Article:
Background: Mechanical insufflation-exsufflation (MI-E), more commonly known as 'cough assist therapy', is a method which produces inspiratory and expiratory assistance to improve cough performances. However, other alternatives or combinations are possible.
Objective: The objective was to compare the effects of mechanical insufflation combined with manually assisted coughing (MAC), insufflation-exsufflation alone and insufflation-exsufflation combined with MAC in neuromuscular patients requiring cough assistance.
Methods: Eighteen neuromuscular patients with severe respiratory muscle dysfunction and peak cough flow (PCF) lower than 3 liters/s or maximal expiratory pressure (MEP) lower than +45 cm H2O were studied. Patients were studied under three cough-assisted conditions, which were used in random order: insufflation by intermittent positive-pressure breathing (IPPB) combined with MAC, MI-E and MI-E + MAC.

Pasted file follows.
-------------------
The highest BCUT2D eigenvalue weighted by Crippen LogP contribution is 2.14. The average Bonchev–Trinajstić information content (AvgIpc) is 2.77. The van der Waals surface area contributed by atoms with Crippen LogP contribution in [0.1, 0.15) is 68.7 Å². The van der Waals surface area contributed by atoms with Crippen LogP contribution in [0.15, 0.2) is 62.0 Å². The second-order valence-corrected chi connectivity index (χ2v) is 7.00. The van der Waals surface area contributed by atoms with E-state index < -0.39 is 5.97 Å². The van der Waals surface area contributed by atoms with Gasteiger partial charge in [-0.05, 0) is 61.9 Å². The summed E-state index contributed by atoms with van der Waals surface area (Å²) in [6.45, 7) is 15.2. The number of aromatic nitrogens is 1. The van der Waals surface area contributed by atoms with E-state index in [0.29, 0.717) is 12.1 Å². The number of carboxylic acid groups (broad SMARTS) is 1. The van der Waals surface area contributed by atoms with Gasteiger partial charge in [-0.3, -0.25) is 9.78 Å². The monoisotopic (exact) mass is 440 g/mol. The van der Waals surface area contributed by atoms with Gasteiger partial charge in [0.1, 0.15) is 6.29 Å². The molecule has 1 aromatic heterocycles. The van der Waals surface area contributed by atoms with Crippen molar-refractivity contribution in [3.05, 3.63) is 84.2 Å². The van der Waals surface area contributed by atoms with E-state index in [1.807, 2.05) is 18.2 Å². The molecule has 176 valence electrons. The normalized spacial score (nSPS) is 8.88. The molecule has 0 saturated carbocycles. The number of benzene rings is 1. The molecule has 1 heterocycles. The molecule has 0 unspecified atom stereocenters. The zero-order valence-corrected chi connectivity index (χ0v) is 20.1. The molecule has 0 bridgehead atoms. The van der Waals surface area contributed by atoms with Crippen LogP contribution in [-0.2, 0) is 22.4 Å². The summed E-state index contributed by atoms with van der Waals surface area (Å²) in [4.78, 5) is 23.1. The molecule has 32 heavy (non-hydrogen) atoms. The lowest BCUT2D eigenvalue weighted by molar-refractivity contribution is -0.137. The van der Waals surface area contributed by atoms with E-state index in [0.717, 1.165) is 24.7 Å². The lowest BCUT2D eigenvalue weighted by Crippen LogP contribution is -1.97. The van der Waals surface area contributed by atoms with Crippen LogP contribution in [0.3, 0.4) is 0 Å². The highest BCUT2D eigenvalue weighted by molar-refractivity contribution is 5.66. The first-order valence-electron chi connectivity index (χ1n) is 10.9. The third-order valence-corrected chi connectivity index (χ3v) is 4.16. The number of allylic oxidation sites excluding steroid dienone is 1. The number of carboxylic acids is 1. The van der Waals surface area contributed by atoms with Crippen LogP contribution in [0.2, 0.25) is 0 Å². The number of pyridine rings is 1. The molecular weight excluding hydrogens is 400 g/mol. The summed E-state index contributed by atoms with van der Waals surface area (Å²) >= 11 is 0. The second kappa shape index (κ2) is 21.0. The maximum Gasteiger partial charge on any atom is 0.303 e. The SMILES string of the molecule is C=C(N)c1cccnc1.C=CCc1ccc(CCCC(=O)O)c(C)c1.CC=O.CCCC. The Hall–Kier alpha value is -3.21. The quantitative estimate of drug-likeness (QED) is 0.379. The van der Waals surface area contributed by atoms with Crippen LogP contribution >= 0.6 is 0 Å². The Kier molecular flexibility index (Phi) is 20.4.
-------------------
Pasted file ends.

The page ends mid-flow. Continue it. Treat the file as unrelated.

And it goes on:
Results: Overall, PCF was higher with IPPB + MAC than with MI-E + MAC or MI-E alone. Among the 12 patients who had higher PCF values with IPPB + MAC than with the two other techniques, 9 exhibited mask pressure swings during MI-E exsufflation, with a transient positive-pressure value due to the expiratory flow produced by the combined patient cough effort and MAC. Each of these 9 patients had higher PCF values (>5 liters/s) than did the other 9 patients when using IPPB + MAC.
Conclusion: Our results indicate that adding the MI-E device to MAC is unhelpful in patients whose PCF with an insufflation technique and MAC exceeds 5 liters/s. This is because the expiratory flow produced by the patient's effort and MAC transitorily exceeds the vacuum capacity of the MI-E device, which therefore becomes a transient load against the PCF.